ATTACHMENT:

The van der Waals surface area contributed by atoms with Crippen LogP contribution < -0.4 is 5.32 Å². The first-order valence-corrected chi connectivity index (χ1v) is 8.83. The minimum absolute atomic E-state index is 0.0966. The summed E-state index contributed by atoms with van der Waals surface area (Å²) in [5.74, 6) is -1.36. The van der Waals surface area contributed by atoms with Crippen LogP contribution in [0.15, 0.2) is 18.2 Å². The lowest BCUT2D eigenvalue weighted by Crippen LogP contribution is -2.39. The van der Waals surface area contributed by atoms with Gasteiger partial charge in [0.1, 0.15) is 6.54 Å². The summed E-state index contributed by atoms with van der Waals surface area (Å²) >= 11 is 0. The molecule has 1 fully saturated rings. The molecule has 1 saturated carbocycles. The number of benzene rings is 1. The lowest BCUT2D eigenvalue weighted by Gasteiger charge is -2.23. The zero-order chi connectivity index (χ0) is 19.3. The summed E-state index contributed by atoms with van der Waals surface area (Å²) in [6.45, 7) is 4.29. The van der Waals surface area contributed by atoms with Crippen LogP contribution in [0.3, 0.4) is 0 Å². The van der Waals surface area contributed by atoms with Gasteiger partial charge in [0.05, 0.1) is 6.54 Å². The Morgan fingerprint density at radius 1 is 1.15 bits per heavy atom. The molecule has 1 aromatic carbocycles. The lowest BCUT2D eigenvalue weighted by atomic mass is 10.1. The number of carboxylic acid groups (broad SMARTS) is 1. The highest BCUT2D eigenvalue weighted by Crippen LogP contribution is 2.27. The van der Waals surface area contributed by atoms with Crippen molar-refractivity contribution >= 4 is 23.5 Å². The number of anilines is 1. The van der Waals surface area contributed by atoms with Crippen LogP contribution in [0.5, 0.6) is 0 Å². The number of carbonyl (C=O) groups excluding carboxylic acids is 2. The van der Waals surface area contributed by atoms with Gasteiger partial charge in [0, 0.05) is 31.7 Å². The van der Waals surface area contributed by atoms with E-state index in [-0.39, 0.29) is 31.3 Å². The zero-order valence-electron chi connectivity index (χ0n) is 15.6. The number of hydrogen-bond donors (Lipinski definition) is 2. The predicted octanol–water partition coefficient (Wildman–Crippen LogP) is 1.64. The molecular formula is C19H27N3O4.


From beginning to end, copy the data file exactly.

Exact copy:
The van der Waals surface area contributed by atoms with Crippen LogP contribution < -0.4 is 5.32 Å². The first-order valence-corrected chi connectivity index (χ1v) is 8.83. The minimum absolute atomic E-state index is 0.0966. The summed E-state index contributed by atoms with van der Waals surface area (Å²) in [5.74, 6) is -1.36. The van der Waals surface area contributed by atoms with Crippen LogP contribution in [0.15, 0.2) is 18.2 Å². The lowest BCUT2D eigenvalue weighted by Crippen LogP contribution is -2.39. The van der Waals surface area contributed by atoms with Gasteiger partial charge in [0.1, 0.15) is 6.54 Å². The summed E-state index contributed by atoms with van der Waals surface area (Å²) >= 11 is 0. The molecule has 1 fully saturated rings. The molecule has 1 saturated carbocycles. The number of benzene rings is 1. The lowest BCUT2D eigenvalue weighted by Gasteiger charge is -2.23. The zero-order chi connectivity index (χ0) is 19.3. The summed E-state index contributed by atoms with van der Waals surface area (Å²) in [6.45, 7) is 4.29. The van der Waals surface area contributed by atoms with Crippen LogP contribution in [0.3, 0.4) is 0 Å². The van der Waals surface area contributed by atoms with Gasteiger partial charge in [0.05, 0.1) is 6.54 Å². The Morgan fingerprint density at radius 1 is 1.15 bits per heavy atom. The molecule has 1 aromatic carbocycles. The lowest BCUT2D eigenvalue weighted by atomic mass is 10.1. The number of carboxylic acid groups (broad SMARTS) is 1. The highest BCUT2D eigenvalue weighted by Crippen LogP contribution is 2.27. The van der Waals surface area contributed by atoms with Crippen molar-refractivity contribution >= 4 is 23.5 Å². The number of anilines is 1. The van der Waals surface area contributed by atoms with Crippen LogP contribution in [0.5, 0.6) is 0 Å². The number of carbonyl (C=O) groups excluding carboxylic acids is 2. The van der Waals surface area contributed by atoms with Gasteiger partial charge in [0, 0.05) is 31.7 Å². The van der Waals surface area contributed by atoms with E-state index in [-0.39, 0.29) is 31.3 Å². The zero-order valence-electron chi connectivity index (χ0n) is 15.6. The number of hydrogen-bond donors (Lipinski definition) is 2. The predicted octanol–water partition coefficient (Wildman–Crippen LogP) is 1.64. The molecular formula is C19H27N3O4.